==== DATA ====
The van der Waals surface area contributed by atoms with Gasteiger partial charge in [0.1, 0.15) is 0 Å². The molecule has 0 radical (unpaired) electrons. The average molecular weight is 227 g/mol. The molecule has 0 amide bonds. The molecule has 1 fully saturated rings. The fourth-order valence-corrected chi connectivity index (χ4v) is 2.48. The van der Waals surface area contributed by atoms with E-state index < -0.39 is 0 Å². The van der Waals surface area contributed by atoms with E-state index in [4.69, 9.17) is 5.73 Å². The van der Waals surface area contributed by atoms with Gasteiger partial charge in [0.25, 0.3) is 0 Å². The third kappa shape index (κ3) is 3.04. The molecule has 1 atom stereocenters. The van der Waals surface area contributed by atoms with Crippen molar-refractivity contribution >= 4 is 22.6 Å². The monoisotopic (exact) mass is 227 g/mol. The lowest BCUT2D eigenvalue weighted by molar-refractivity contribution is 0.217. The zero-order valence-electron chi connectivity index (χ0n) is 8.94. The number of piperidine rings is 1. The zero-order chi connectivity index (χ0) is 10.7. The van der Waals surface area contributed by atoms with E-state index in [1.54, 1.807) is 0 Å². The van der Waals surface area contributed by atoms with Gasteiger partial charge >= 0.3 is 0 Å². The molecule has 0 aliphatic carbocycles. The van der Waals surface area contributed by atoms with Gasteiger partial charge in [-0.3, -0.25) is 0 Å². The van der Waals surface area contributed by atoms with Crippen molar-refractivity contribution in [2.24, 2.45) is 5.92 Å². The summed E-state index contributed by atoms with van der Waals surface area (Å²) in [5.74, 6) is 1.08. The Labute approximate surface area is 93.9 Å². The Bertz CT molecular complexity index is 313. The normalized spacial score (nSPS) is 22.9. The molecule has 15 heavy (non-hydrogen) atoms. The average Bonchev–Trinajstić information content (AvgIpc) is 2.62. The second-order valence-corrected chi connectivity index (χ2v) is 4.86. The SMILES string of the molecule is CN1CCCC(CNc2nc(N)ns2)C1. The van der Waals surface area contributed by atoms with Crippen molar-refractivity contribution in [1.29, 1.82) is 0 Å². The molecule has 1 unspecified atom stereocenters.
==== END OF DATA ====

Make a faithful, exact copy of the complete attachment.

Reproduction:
The van der Waals surface area contributed by atoms with Gasteiger partial charge in [0.1, 0.15) is 0 Å². The molecule has 0 radical (unpaired) electrons. The average molecular weight is 227 g/mol. The molecule has 0 amide bonds. The molecule has 1 fully saturated rings. The fourth-order valence-corrected chi connectivity index (χ4v) is 2.48. The van der Waals surface area contributed by atoms with E-state index < -0.39 is 0 Å². The van der Waals surface area contributed by atoms with E-state index in [4.69, 9.17) is 5.73 Å². The van der Waals surface area contributed by atoms with Gasteiger partial charge in [0.25, 0.3) is 0 Å². The third kappa shape index (κ3) is 3.04. The molecule has 1 atom stereocenters. The van der Waals surface area contributed by atoms with Crippen molar-refractivity contribution >= 4 is 22.6 Å². The monoisotopic (exact) mass is 227 g/mol. The lowest BCUT2D eigenvalue weighted by molar-refractivity contribution is 0.217. The zero-order valence-electron chi connectivity index (χ0n) is 8.94. The number of piperidine rings is 1. The zero-order chi connectivity index (χ0) is 10.7. The van der Waals surface area contributed by atoms with E-state index in [1.54, 1.807) is 0 Å². The van der Waals surface area contributed by atoms with Gasteiger partial charge >= 0.3 is 0 Å². The molecule has 0 aliphatic carbocycles. The van der Waals surface area contributed by atoms with Gasteiger partial charge in [-0.3, -0.25) is 0 Å². The van der Waals surface area contributed by atoms with Crippen molar-refractivity contribution in [2.24, 2.45) is 5.92 Å². The summed E-state index contributed by atoms with van der Waals surface area (Å²) in [5.74, 6) is 1.08. The Labute approximate surface area is 93.9 Å². The Bertz CT molecular complexity index is 313. The normalized spacial score (nSPS) is 22.9. The molecule has 15 heavy (non-hydrogen) atoms. The average Bonchev–Trinajstić information content (AvgIpc) is 2.62. The second-order valence-corrected chi connectivity index (χ2v) is 4.86. The SMILES string of the molecule is CN1CCCC(CNc2nc(N)ns2)C1. The van der Waals surface area contributed by atoms with Crippen molar-refractivity contribution in [1.29, 1.82) is 0 Å². The molecule has 1 unspecified atom stereocenters.